Upgrading

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Note: You are currently viewing documentation for Moodle 1.9. Up-to-date documentation for the latest stable version is available here: Upgrading.

Moodle is designed to upgrade itself from one version to the next. The procedure is

  1. Back up everything.
  2. Replace the old version of the code with the new one.
  3. Visit the administrator notifications link, which triggers Moodle to self-update.

These steps are explained in more detail below.

Sometimes there are specific considerations when upgrading to a particular version. Please refer to Upgrading to Moodle 1.6, Upgrading to Moodle 1.8, Upgrading to Moodle 1.9 or Upgrading to Moodle 2.0 if applicable. You also have to be more careful if you have installed additional plug-ins or customised the code.

See this tutorial if you are upgrading Moodle on cpanel. It is a bit rough around the edges and is a little dated, but you should get the idea.

There is also a separate page about upgrading Moodle if you installed it using the Ubuntu/Kubuntu/Debian package manager.


When upgrading a Moodle installation you should follow these steps:

Before you upgrade your site for real

You are strongly advised to make a copy of your entire Moodle site onto another computer (see Moodle migration) and run the upgrade there to verify it will work.

Check the requirements

Spend some time re-reading the installation documentation and documentation for the new version. Check the system requirements for the target version you want to upgrade-to in Administration > Server > Environment.

Put your Site into Maintenance Mode

Before you begin upgrading your site, you should put it into Maintenance Mode to stop any non-admin users from logging in.

Backup important data

See Site backup for more specific information.

There are three areas that should be backed up before any upgrade:

  1. Moodle software (For example, everything in server/htdocs/moodle)
  2. Moodle uploaded files (For example, server/moodledata)
  3. Moodle database (For example, the SQL or Postgres database)

Experienced site administrators know that it is a best practice (a very good idea) to make a backup of any production system before a major upgrade. In fact, it is a good idea to automate your server to backup your Moodle installation daily. Most upgrades on sites that have used the standard Moodle packages (no contributed code and no little tweaks to the php files), will not have any major issues with the upgrade process.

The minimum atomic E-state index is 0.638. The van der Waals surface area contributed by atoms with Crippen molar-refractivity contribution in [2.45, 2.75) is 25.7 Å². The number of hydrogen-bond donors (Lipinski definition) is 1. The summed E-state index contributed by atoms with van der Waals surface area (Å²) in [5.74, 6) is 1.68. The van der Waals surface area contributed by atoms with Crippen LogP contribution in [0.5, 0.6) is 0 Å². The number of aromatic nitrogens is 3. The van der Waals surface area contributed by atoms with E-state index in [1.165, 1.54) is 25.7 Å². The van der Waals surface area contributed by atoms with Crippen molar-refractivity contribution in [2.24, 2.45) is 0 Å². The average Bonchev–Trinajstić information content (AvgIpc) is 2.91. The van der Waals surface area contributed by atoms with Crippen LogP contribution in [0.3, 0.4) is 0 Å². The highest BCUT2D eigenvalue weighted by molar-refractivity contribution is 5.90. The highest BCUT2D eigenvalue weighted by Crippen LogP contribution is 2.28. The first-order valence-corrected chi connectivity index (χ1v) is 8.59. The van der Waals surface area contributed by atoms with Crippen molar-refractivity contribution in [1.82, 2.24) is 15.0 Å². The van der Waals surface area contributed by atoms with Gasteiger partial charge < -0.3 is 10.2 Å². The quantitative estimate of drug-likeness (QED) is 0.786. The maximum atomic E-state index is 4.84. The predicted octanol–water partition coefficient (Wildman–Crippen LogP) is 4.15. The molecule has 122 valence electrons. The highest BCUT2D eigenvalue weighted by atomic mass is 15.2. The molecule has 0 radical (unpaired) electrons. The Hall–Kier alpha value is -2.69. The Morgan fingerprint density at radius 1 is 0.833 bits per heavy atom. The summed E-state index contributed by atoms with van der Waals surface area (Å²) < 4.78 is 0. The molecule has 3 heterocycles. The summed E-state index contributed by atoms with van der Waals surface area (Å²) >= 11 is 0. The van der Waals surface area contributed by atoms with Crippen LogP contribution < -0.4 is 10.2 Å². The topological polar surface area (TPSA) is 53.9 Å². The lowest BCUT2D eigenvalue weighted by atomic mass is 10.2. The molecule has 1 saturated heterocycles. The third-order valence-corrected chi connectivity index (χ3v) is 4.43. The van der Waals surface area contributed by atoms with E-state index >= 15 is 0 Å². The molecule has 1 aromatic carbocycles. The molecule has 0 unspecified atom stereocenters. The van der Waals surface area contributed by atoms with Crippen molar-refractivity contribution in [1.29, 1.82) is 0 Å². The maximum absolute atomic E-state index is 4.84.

TIP: One more time, "do not risk what you can not afford to lose": do regular backups, make sure it is really backed up and know how to restore a backup!

Install the new Moodle software

Upgrading can be a simple process or a more complicated process. Sites that have not used contributed code and are migrating from say Moodle 1.x.1 to 1.x.3 should not have a problem. However, we still recommend that with any production server that you have made a successful backup of the MySQL database, the moodledata directory and the moodle program folders and files.

  • Do not overwrite an old installation unless you know what you are doing ... sometimes old files can cause problems in new installations. Review the backup section above.

Standard install package

Having read the cautions about backups, download a copy of the standard install package. Here is a set of simple instructions for an average site.

  • It is probably a good idea to use the Site administration block>Server>Maintenance mode to prevent user activity as the site upgrades.
  • Having moved your old Moodle software program files to another location, unzip or unpack the upgrade file so that all new the Moodle software program files are in the location the old files used to be in on the server. Moodle will adjust SQL and moodledata if it needs to in the upgrade.
  • Copy your old config.php file back to the new Moodle directory.
  • If you had added any custom plugins or themes into your Moodle you can add them to the new code. It is important to check that you get the correct version for your new version of Moodle. You should check in the optional plugins database. Be particularly careful that you do not overwrite any code in the new version of Moodle. If you are upgrading to Moodle 2.0 or newer, note that all optional plugins and themes required a significant rewrite and most do not have 2.0 versions (yet).
  • Use the notification link in the site administration to start the upgrade process. You will see a series of lines or screens indicating progress.
  • After a successful upgrade, turn off the maintenance mode, so your users can get into the site.

Using a downloaded archive

In some installs, the site administrator may overwrite the Moodle code with a backup copy. Or create a new clean install copy of Moodle, then restore an archive (via a compressed file or parts of a saved set of Moodle code files and folders).